here, but, whilst ranting, I realised I had (much) more to say than my self-imposed format allows. So, in all its righteousness, here's my rant on the press release touting spreadsheets as diagnostic tools.
Let me first comment on the very title of the press release: "Microsoft Excel-based algorithm predicts cancer prognosis". Now, I am sure the scientists in question really used Microsoft Excel, but does it mean that the same algorithm could not be implemented in a different tool? I'd like to know if Microsoft paid for this advertisement... sorry, research, or are now just smiling into their lattes.
Secondly, and probably more importantly: at least in the IT industry the potential pitfalls of using spreadsheets for any serious calculations are too well known. And, while messing up big time in business and finance is bad enough, messing up when it comes to life-or-death decisions is incomparably worse.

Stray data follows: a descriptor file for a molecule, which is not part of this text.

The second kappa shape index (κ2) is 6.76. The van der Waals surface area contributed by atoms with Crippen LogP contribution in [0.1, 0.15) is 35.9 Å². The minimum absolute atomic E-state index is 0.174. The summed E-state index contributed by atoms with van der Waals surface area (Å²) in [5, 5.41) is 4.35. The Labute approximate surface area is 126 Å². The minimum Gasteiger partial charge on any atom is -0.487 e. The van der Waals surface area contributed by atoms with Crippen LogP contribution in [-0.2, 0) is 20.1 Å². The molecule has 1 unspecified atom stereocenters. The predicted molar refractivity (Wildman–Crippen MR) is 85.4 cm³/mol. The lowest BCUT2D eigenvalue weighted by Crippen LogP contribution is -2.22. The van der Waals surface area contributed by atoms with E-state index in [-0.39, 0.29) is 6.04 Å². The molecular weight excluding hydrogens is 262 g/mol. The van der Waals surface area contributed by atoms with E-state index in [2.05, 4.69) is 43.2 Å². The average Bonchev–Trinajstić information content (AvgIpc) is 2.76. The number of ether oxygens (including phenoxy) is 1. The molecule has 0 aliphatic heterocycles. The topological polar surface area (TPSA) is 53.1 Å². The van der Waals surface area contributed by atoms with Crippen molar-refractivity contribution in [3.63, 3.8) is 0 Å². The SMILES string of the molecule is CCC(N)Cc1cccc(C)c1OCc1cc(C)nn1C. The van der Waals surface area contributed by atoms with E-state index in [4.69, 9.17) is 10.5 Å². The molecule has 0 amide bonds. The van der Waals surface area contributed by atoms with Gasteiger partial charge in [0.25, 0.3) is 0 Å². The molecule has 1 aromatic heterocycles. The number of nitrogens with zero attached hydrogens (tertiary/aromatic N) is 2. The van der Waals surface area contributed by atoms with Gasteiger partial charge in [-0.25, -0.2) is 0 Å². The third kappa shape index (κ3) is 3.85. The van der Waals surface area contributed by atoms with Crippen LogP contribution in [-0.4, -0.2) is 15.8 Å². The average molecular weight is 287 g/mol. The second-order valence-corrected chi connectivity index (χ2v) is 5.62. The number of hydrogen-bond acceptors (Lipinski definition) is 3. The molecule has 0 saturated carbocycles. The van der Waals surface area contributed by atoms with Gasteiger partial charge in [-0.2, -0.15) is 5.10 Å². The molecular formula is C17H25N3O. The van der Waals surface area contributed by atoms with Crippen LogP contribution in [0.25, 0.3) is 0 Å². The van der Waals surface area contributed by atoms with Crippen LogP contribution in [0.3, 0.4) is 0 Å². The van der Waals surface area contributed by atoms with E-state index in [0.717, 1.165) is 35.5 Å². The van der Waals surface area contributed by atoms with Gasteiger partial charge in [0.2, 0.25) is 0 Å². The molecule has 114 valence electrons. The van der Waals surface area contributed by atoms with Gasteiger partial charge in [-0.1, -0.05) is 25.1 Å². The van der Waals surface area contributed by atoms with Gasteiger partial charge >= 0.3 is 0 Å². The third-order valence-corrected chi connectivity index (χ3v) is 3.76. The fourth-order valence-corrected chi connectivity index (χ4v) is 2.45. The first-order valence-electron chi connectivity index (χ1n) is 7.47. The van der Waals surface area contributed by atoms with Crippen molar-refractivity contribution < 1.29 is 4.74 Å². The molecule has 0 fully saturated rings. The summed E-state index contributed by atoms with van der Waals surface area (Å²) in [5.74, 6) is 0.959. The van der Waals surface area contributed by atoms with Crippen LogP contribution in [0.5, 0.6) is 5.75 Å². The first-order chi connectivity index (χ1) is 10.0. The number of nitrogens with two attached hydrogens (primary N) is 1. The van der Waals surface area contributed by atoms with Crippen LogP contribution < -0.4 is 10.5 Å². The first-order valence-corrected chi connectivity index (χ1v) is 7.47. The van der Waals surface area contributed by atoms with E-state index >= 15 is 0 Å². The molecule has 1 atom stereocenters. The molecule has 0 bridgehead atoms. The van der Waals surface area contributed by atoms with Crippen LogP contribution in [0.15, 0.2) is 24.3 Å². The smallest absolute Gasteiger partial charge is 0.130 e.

It's fine to develop your initial algorithm in any way, and using any tool that's handy, and you know your way around (even if I suspect the scientist in question may not be as wizardly in Excel as they imagine). Then, once you have it, it's time to develop an application that can be properly designed and tested using best practices of software engineering. In case of medical software, I'd even argue that the same safety rules as apply to X-ray machines and other "dangerous" medical instruments should apply even to such "soft" diagnostic tools.
Finally, to answer my own question from the title: NO.
I just hope I get a choice when my time comes...
This is all not to say I'd trust my life on ANY spreadsheet.
But I'd still have a particular issue if it were Excel... ;)